Owning a set of wheels is an expense to be sure, but there are steps you can take to keep the costs down. These tips can help you save money on both one-time and ongoing car expenses:
- Make a higher down payment to reduce the amount of money you need to borrow.
- Check with different lenders to find a low interest rate.
- Take out a short-term loan of no more than 60 months.
- Consider insuring your car and your home with the same company to get a multiple-policy discount.
- Periodically shop for insurance quotes. Your current insurer may match a competitor’s lower price, saving you the hassle of switching companies.
- Annually review your car insurance policy with your insurance agent to see if you can change the coverage and lower your insurance payment.
- Remember—generally newer and more expensive cars may have a higher insurance payment.
- The higher the deductible, the lower your insurance payments, but the more you’ll pay out of pocket if your car is stolen or involved in an accident. Choose the highest deductible you feel comfortable with.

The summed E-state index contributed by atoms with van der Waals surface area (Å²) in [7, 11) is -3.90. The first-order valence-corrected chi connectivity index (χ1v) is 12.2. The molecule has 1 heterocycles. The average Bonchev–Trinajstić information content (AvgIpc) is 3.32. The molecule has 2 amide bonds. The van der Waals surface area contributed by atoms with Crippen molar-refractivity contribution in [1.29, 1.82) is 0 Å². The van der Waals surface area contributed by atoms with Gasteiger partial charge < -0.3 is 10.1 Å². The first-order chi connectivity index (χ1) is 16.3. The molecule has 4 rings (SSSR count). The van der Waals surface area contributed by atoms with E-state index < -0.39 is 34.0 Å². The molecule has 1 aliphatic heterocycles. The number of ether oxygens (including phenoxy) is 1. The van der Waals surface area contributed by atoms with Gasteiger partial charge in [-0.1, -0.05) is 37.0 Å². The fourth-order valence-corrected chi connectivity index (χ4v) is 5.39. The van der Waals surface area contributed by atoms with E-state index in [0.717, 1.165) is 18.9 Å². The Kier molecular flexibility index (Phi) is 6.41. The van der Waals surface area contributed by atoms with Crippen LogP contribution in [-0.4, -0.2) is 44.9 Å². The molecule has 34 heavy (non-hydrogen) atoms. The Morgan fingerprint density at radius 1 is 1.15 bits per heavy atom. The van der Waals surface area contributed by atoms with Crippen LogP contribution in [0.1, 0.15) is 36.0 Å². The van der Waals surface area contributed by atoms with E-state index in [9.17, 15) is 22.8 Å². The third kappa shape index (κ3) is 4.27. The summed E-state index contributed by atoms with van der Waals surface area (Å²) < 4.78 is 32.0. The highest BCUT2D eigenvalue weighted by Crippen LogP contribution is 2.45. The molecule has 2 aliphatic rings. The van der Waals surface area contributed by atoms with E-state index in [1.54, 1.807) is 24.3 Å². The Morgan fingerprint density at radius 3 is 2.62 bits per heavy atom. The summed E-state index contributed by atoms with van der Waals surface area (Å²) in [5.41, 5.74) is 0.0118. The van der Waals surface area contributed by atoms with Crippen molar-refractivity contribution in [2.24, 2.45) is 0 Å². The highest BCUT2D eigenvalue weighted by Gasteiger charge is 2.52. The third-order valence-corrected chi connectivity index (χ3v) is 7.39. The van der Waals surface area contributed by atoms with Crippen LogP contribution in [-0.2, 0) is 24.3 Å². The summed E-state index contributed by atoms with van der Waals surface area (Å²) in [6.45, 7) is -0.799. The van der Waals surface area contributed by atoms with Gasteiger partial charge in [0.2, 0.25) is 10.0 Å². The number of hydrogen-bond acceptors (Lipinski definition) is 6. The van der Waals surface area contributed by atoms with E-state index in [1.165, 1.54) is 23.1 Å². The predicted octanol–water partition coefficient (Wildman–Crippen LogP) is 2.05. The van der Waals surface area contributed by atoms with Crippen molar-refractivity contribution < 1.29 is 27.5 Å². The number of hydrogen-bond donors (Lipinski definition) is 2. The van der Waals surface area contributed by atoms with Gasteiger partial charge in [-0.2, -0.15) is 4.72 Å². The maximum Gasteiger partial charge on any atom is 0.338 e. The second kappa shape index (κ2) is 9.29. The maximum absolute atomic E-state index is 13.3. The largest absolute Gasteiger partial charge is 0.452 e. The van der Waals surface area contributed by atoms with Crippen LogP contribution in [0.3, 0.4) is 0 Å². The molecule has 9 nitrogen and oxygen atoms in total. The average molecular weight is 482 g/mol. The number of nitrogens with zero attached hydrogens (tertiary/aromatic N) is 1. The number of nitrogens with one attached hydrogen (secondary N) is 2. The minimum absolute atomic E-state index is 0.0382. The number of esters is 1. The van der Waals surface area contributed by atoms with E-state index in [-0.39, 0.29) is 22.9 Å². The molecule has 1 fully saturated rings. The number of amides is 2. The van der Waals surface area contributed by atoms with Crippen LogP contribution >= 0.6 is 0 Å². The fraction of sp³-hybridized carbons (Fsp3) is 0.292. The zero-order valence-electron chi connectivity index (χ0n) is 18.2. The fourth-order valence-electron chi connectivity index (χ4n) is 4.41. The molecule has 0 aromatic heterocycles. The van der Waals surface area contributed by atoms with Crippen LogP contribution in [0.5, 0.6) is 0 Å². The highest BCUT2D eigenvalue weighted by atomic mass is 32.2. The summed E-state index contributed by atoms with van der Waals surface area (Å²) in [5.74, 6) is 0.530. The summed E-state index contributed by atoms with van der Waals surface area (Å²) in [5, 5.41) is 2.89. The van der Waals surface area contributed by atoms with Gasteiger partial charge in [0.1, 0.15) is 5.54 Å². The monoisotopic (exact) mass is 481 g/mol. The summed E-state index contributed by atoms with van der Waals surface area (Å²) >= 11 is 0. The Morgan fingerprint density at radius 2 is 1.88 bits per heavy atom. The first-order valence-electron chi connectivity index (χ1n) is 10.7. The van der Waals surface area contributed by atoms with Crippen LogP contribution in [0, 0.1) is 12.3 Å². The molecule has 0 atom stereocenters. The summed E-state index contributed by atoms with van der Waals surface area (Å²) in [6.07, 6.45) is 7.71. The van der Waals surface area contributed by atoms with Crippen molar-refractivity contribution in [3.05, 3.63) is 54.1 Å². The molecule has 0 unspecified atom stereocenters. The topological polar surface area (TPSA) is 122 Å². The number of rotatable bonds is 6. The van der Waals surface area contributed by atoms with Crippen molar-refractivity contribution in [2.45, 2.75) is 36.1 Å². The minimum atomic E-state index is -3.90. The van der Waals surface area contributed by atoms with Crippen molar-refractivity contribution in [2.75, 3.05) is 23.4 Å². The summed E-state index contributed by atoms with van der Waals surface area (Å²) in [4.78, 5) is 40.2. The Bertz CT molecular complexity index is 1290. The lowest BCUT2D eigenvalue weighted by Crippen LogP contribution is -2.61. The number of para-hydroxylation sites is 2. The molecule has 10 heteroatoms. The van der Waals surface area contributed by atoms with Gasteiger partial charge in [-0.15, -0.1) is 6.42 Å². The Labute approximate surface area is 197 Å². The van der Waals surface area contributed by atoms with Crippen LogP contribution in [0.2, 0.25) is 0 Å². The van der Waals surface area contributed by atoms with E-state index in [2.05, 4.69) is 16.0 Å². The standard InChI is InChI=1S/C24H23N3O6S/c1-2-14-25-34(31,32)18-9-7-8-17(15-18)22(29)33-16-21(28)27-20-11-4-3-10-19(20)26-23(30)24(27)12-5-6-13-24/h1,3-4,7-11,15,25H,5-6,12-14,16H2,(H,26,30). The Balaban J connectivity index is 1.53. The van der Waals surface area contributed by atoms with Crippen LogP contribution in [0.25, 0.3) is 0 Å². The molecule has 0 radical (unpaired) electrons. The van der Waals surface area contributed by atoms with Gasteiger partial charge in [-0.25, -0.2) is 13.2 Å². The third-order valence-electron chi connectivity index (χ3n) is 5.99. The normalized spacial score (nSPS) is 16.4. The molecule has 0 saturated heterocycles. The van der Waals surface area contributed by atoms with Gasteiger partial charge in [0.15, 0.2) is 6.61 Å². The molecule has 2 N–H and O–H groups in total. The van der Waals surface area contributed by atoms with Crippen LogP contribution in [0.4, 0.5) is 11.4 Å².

Taxes and registration fees
- Both of these are tied to your car’s value. A less expensive car will cost you less in taxes and registration fees.
Calculating Maintenance Costs
Maintenance is important if you want to keep your car in good running condition. Costs for a car’s upkeep vary depending on many factors, such as vehicle age, make and model, and mileage. Generally, the older the car, the more maintenance it may need. Once you’ve paid off your loan, consider saving at least a portion of that monthly payment amount for future repair costs.
Because a well-maintained car can help keep repair costs to a minimum, it’s important to factor those maintenance costs into your budget. According to a 2015 report from AAA, here is what it will cost you to own and maintain the following vehicles (total costs include average monthly loan payment amount):
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